Why father’s groups are important for dads

Mother’s groups can be a vital source of friendship and support for new mums – but men are increasingly seeking out a place to bond with other new dads too.

When Thomas and Katherine Docking found out they were expecting their first baby, Thomas worried how he’d cope with fatherhood.

After daughter Evelyn was born in 2014, Thomas, 36, researched what help was out there for new dads – and was surprised to find very little.

“I thought, ‘How can there be all this support for new mums but nothing for new dads?’” he says.

He founded not-for-profit organisation Dad’s Group. The dads’ groups are similar to traditional mother’s groups.

“They are an informal catch-up, usually weekly starting with a surf then we go home, scoop up the kids and go to a cafe or park,” Thomas says.

Dads chat, ask questions and support each other.

“The focus shifts from guys demonstrating their masculinity to guys learning from one another. It’s really special.”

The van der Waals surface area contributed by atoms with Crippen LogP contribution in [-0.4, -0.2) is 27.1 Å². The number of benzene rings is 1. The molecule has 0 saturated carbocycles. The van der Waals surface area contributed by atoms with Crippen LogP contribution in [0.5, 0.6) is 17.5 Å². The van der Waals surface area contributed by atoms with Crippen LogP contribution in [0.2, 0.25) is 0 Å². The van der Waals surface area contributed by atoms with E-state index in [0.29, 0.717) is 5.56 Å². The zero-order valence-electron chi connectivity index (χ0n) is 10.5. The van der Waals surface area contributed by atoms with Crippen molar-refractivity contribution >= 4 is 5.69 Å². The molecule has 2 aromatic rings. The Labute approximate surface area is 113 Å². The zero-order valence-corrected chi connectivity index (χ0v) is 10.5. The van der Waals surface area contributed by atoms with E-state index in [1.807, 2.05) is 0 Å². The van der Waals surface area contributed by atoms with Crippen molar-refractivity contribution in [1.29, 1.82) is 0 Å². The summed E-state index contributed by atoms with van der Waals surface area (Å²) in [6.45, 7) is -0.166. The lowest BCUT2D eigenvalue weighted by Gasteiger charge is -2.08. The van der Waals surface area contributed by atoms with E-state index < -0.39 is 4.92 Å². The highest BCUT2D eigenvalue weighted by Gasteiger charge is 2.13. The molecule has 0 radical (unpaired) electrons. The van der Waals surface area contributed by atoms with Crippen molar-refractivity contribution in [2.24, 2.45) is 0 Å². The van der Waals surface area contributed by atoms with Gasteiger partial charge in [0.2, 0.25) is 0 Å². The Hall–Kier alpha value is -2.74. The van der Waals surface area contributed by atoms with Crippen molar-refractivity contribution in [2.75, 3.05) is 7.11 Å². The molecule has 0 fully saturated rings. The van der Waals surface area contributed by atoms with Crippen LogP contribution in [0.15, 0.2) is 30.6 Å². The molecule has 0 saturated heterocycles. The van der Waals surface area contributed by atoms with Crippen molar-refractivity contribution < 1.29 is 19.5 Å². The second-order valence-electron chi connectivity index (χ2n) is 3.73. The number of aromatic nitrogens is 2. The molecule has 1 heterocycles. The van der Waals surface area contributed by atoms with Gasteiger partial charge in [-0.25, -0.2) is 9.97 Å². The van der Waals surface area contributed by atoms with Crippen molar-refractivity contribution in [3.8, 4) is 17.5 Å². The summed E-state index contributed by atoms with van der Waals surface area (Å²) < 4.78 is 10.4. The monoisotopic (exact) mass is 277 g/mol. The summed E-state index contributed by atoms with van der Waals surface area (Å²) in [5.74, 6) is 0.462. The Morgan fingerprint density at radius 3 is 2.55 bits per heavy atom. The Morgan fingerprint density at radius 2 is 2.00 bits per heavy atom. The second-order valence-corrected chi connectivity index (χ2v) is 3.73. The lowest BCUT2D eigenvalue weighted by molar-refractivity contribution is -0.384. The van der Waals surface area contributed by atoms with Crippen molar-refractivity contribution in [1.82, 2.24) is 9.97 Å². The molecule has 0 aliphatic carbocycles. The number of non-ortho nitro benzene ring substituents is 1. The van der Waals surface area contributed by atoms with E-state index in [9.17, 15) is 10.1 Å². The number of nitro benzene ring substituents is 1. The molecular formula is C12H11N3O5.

In just five years, Dads Group has set up more than 100 fathers’ groups around Australia.

The very real benefits of fathers’ groups

QUT Associate Professor Dr Michael Flood, who researches men, masculinities, and gender, says father’s groups are growing in popularity.

“Expectations and norms and what it means to be a father have shifted radically – towards the idea of an involved and nurturing father and away from the idea of a distant, authoritarian, disciplinarian father,” he says.

“Fathers, particularly involved fathers, experience some of the same challenges as mothers, such as isolation, loneliness and being on a steep learning curve, so these groups are valuable as a source of support and community as well as helping fathers develop skills.

“They also offer the opportunity for critical reflection and are invaluable for dads to think about the messages they got from their own dads.”

Dr Flood says in some cases, dad’s groups can help lessen incidents of family violence and child abuse.

Thomas, now a father of three, says Dads Group aims to reduce isolation and anxiety.

Benefits include helping dads bond with their children, and boost their competence and confidence in their ability to parent.

Dads Group helps mums as well, he says.

“Dads who want to be motivated and supportive can learn a lot from hanging out with other dads, so we find this means the mums support this program, too,” he says.

“It gets dads better connected with their partner and children, but also with dads in their community.”

Written by Sally Heppleston.